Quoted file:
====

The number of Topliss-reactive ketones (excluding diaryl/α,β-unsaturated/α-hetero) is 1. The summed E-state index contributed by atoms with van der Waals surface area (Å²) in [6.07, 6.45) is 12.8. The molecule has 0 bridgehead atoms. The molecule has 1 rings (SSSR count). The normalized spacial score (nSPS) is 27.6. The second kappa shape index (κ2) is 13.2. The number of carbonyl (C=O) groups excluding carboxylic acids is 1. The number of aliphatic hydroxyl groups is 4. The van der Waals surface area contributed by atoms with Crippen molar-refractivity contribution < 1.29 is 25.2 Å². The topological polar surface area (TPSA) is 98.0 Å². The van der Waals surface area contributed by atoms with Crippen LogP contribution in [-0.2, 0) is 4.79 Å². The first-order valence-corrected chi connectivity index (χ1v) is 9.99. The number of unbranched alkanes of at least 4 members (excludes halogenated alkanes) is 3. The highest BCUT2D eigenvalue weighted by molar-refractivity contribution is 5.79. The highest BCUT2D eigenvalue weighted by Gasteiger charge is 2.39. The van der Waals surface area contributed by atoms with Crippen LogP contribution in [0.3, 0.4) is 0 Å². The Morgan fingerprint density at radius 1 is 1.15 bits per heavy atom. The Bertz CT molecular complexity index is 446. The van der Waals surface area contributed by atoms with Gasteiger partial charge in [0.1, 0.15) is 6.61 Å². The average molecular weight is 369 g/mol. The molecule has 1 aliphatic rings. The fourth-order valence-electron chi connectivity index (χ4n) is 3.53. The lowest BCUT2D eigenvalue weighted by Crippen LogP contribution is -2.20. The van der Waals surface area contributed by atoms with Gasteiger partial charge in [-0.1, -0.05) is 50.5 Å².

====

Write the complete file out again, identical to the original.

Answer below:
The number of Topliss-reactive ketones (excluding diaryl/α,β-unsaturated/α-hetero) is 1. The summed E-state index contributed by atoms with van der Waals surface area (Å²) in [6.07, 6.45) is 12.8. The molecule has 0 bridgehead atoms. The molecule has 1 rings (SSSR count). The normalized spacial score (nSPS) is 27.6. The second kappa shape index (κ2) is 13.2. The number of carbonyl (C=O) groups excluding carboxylic acids is 1. The number of aliphatic hydroxyl groups is 4. The van der Waals surface area contributed by atoms with Crippen molar-refractivity contribution < 1.29 is 25.2 Å². The topological polar surface area (TPSA) is 98.0 Å². The van der Waals surface area contributed by atoms with Crippen LogP contribution in [-0.2, 0) is 4.79 Å². The first-order valence-corrected chi connectivity index (χ1v) is 9.99. The number of unbranched alkanes of at least 4 members (excludes halogenated alkanes) is 3. The highest BCUT2D eigenvalue weighted by molar-refractivity contribution is 5.79. The highest BCUT2D eigenvalue weighted by Gasteiger charge is 2.39. The van der Waals surface area contributed by atoms with Crippen LogP contribution in [0.3, 0.4) is 0 Å². The Morgan fingerprint density at radius 1 is 1.15 bits per heavy atom. The Bertz CT molecular complexity index is 446. The van der Waals surface area contributed by atoms with Gasteiger partial charge in [0.1, 0.15) is 6.61 Å². The average molecular weight is 369 g/mol. The molecule has 1 aliphatic rings. The fourth-order valence-electron chi connectivity index (χ4n) is 3.53. The lowest BCUT2D eigenvalue weighted by Crippen LogP contribution is -2.20. The van der Waals surface area contributed by atoms with Gasteiger partial charge in [-0.1, -0.05) is 50.5 Å².